A couple of weekends ago, some Twitter posts from an arts and literature festival in Norfolk mentioning the 1980s crime novels of local author ST (Sylvia Theresa) Haymon were retweeted into my timeline and succeeded in piquing my interest. Upon further investigation I found that the first of the novels – Death and the Pregnant Virgin – was available in e-book format for just 59p, and for that sort of price it really did seem positively rude not to try it out.
In this story, a religious festival celebrating the recent discovery of the priceless Our Lady of Promise icon in the picturesque Norfolk country village of Mauthen Barbary is shockingly interrupted when one of the festival maidens is found bludgeoned to death in the shrine. She was also four months pregnant despite being a virgin, just the first of a series of revelations – and further deaths – to shake both the locals and Inspector Ben Jurnet.
The book feels distinctly old fashioned even allowing for the fact that it was written in 1980 – insert your own pun here about Norfolk being perennially 30 years behind the times at any given stage. Consequently it feels more like one of Agatha Christie’s vintage Miss Marple novels from the 1940s or 50s, with the suspects confined to an isolated rural community and the investigation very much revolving around means, motive and opportunities, which entails a lot of careful tracking of who was where and when with the more modern obsessions with forensics and DNA notably absent from consideration. Read the rest of this entry »
MR Carey’s novel The Girl With All The Gifts is currently making quite a few waves at the moment, and not without good reason. Featuring a small cast of well-drawn characters, it’s an original and fast-paced horror thriller as you’re very likely to read, and even manages to put an entirely fresh spin on what’s fast becoming the hoary old cliché of zombies and the walking dead.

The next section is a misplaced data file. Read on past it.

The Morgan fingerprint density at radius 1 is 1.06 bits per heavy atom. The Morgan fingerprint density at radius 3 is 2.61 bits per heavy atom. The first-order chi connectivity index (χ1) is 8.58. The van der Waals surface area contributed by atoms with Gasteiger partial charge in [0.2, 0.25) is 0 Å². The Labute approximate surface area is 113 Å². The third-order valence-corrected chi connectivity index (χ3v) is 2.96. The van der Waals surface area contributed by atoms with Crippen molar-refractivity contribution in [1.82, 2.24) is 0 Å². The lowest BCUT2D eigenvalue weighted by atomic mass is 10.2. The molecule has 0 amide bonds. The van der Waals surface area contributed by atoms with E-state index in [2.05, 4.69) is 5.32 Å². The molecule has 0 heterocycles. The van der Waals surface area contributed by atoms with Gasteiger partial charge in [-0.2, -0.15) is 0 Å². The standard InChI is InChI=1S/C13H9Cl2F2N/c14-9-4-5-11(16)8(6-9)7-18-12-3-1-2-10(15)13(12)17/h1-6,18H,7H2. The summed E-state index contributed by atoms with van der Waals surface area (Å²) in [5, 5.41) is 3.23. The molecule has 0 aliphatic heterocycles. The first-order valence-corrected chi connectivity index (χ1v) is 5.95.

The main character of the title is Melanie, a young girl who spends her days in a classroom located deep inside a military bunker where she is learning alongside other children. However Melanie is the brightest of them all, and she soon sees the disconnect between the world she is learning about from her teachers and the clues she picks up about what actually lies outside the concrete walls and barbed wire fences.
It’s a post-apocalyptic scenario set 20 years after the world was ravaged by a plague that kills everyone it infects and then turns them into mindless flesh-eating feeding machines called ‘hungries’. Circumstances conspire to violently eject Melanie and a small group out from their protective cocoon in southern Britain into the reality of this ravaged world. It’s not only Melanie who has some shocks coming at what they find: her favourite teacher Helen Justineau, scientist Caroline Caldwell, battle-hardened Sergeant Parks and raw recruit Private Gallagher will all find their preconceptions overturned – about the world, the hungries, each other and even themselves. Read the rest of this entry »